Let me say this upfront: I'm not convinced that 'superintelligent' AI are the most pressing threat from coming generations of deep learning machines. Indeed, the entire notion of superintelligence may be nothing more than a philosophical 'what if' hypothesis. We simply do not know whether such a thing can in fact be made, developed, or evolved into existence - here on Earth or elsewhere in the cosmos.
Right now we don't even have a convincing quantitative theory of intelligence. One that both tells us what we really mean by intelligence ('oh look, it can open a can of beans') and tells us how intelligence actually scales with complexity, and whether or not there is a theoretical maximum.
It could be that intelligence follows an S-like curve-of-growth (a logistic function), like so many natural (and unnatural) phenomena. A logistic function or curve can start out with exponential growth, but then flattens or plateaus out as things saturate. A simple example is idealized population growth, where a rapid increase in the number of organisms plays off against the availability of food or resources, ultimately leveling off.
It's not hard to imagine that for intelligence there might indeed be a regime of exponential growth, but this is going to demand exponential growth in complexity, and perhaps most critically in the efficiency, connectivity, intercommunication, and data flow of the parts (be they biological or machine). So it's also not hard to see that intelligence as we presently know it could saturate.
But where is the exponential part of the curve? Is it in front of us, or behind us already? And will our machines, our AIs, saturate sooner than we might suppose? I think we're currently in a place of profound ignorance. For all we know, human intelligence is already close to the universal maximum possible. I suspect the answers can only come from experiment, or the development of that fundamental theory of intelligence.
Thus, any proposals for alien intelligence to be 'superintelligent' agents should be taken as provocative guesswork at this stage. Indeed, my guess is that it's more likely that the most abundant types of intelligences in the universe are 'savant' machines - the cousins of our present specialists like Google's AlphaGo and its descendants.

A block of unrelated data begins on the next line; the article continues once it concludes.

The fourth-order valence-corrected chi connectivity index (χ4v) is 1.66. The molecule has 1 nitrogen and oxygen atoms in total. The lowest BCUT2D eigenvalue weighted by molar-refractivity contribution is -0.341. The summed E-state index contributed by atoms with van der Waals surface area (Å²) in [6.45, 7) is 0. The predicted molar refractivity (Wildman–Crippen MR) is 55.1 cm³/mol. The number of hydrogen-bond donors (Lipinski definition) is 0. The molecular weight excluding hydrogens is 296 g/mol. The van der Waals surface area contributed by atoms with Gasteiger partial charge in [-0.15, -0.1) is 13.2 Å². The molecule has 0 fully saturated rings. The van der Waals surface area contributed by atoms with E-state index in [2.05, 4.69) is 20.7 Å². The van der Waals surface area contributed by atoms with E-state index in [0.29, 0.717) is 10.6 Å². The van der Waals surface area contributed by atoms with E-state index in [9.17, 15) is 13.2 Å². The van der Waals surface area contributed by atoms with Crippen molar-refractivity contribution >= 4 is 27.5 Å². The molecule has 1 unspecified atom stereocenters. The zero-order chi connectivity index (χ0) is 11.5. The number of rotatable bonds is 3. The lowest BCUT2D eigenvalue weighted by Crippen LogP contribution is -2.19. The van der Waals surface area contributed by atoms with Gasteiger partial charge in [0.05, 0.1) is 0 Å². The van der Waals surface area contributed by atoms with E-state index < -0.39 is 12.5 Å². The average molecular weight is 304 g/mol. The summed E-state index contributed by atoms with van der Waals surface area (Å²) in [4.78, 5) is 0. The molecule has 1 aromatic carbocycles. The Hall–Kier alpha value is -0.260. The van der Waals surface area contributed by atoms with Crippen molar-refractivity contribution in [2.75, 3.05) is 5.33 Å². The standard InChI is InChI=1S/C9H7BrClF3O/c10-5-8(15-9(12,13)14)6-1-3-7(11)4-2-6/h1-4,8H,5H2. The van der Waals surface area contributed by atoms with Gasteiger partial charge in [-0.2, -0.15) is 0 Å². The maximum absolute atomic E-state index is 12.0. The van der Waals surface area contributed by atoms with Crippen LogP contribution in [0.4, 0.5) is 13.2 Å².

For all of these reasons I'm not as worried about super smart AIs here on Earth as I am about comparatively dumb AIs whose purpose (or incidental ability) is to manipulate our relationship with information; with facts, and with reality as we perceive it. That could be the greatest threat.
Using techniques like adversarial learning we're already witnessing AI that can mimic our voices to near perfection. Similar approaches could presumably be applied to our style of writing, texting, and social media posting. Spoofing our appearance in photos, or generating video in which we seemingly do things we never actually did are also in the pipeline (like this extraordinary fake clip of President Obama).
These systems are likely to go further (if they haven't already, it's hard to keep up with developments). Why not generate entire news stories or gossip columns with an AI? Hollywood tabloids hardly require facts anyway, and mainstream news outlets sometimes seem to follow suit.
There is extraordinary potential for misleading any of us. Stealing our personal details by fooling us, or creating an alternate version of us that undertakes any manner of antisocial, even criminal acts - leaving us the target of retribution or the legal system. Or simply manipulating us to predispose us to wanting certain goods, or voting a certain way, or believing certain things. The first evangelical AI will easily outdo even the most outrageous human preachers.
And unlike hypothetical superintelligences (whose motivations are hard to imagine), using AIs to exploit people or societies follows an ancient pattern.
We humans have arguably been eroding our own reality from the moment our hominin ancestors and cousins started communicating and storytelling. A good fireside tale may help maintain a verbal history, or articulate moral and social rules, helping bring cohesion to our families and groups. But it can, perhaps inevitably, mislead, distort, and manipulate.
This behavior isn't even confined to our 'intelligent' species. Deception is splashed across the natural world with abandon. Animals camouflage themselves, or pretend to be things they aren't - from mimicking the looks of poisonous species to puffing up feathers, scales, or skin, or parasitically dumping offspring for other species to worry over. Males of many species adorn themselves or build alluring structures, and resort to utter subterfuge in the effort to propagate their genes. Cheating seems to be as much part of Darwinian selection as does honesty. There is a measure of evolutionary fitness in the ability to mislead.
The odds don't seem to be high for machines to be any better, whether by design or by their own selective pressures - if winning is all that matters, well, watch out.
Of course, as the physicist Niels Bohr said, good predictions are awfully difficult to make, especially when they're about the future. But one thing is sure, we're going to be learning a lot about the trajectory that intelligence may take anywhere in the universe - assuming we can see the truth at all.